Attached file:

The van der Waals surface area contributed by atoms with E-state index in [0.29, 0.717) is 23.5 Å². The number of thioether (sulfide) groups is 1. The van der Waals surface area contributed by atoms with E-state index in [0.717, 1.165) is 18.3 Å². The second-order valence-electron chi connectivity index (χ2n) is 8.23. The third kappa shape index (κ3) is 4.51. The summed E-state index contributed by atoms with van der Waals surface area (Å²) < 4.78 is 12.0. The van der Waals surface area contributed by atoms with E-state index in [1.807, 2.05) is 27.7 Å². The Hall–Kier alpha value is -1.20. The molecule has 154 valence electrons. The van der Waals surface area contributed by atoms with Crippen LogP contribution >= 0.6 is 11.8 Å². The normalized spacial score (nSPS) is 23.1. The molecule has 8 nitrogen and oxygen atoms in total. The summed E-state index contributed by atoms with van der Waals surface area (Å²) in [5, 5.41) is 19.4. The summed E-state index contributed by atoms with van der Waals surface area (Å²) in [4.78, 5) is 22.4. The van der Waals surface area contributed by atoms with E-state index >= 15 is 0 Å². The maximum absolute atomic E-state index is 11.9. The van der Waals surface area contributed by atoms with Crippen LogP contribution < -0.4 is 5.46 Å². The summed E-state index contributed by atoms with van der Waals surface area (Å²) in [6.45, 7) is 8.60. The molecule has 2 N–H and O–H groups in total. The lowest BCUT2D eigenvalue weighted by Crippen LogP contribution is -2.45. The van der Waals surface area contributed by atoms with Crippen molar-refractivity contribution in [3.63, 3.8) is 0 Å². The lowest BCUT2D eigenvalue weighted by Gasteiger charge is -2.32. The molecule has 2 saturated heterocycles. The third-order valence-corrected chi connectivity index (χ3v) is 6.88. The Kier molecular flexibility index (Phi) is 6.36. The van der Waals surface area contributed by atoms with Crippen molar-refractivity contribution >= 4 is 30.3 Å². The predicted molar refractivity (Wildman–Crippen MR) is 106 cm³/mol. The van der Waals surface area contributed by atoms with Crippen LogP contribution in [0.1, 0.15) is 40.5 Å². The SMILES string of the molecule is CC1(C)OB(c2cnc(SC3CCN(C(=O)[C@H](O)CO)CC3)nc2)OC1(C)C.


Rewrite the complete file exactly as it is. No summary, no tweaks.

The van der Waals surface area contributed by atoms with E-state index in [0.29, 0.717) is 23.5 Å². The number of thioether (sulfide) groups is 1. The van der Waals surface area contributed by atoms with E-state index in [0.717, 1.165) is 18.3 Å². The second-order valence-electron chi connectivity index (χ2n) is 8.23. The third kappa shape index (κ3) is 4.51. The summed E-state index contributed by atoms with van der Waals surface area (Å²) < 4.78 is 12.0. The van der Waals surface area contributed by atoms with E-state index in [1.807, 2.05) is 27.7 Å². The Hall–Kier alpha value is -1.20. The molecule has 154 valence electrons. The van der Waals surface area contributed by atoms with Crippen LogP contribution >= 0.6 is 11.8 Å². The normalized spacial score (nSPS) is 23.1. The molecule has 8 nitrogen and oxygen atoms in total. The summed E-state index contributed by atoms with van der Waals surface area (Å²) in [5, 5.41) is 19.4. The summed E-state index contributed by atoms with van der Waals surface area (Å²) in [4.78, 5) is 22.4. The van der Waals surface area contributed by atoms with E-state index >= 15 is 0 Å². The maximum absolute atomic E-state index is 11.9. The van der Waals surface area contributed by atoms with Crippen LogP contribution < -0.4 is 5.46 Å². The summed E-state index contributed by atoms with van der Waals surface area (Å²) in [6.45, 7) is 8.60. The molecule has 2 N–H and O–H groups in total. The lowest BCUT2D eigenvalue weighted by Crippen LogP contribution is -2.45. The van der Waals surface area contributed by atoms with Crippen molar-refractivity contribution in [3.63, 3.8) is 0 Å². The lowest BCUT2D eigenvalue weighted by Gasteiger charge is -2.32. The molecule has 2 saturated heterocycles. The third-order valence-corrected chi connectivity index (χ3v) is 6.88. The Kier molecular flexibility index (Phi) is 6.36. The van der Waals surface area contributed by atoms with Crippen molar-refractivity contribution >= 4 is 30.3 Å². The predicted molar refractivity (Wildman–Crippen MR) is 106 cm³/mol. The van der Waals surface area contributed by atoms with Crippen LogP contribution in [0.1, 0.15) is 40.5 Å². The SMILES string of the molecule is CC1(C)OB(c2cnc(SC3CCN(C(=O)[C@H](O)CO)CC3)nc2)OC1(C)C.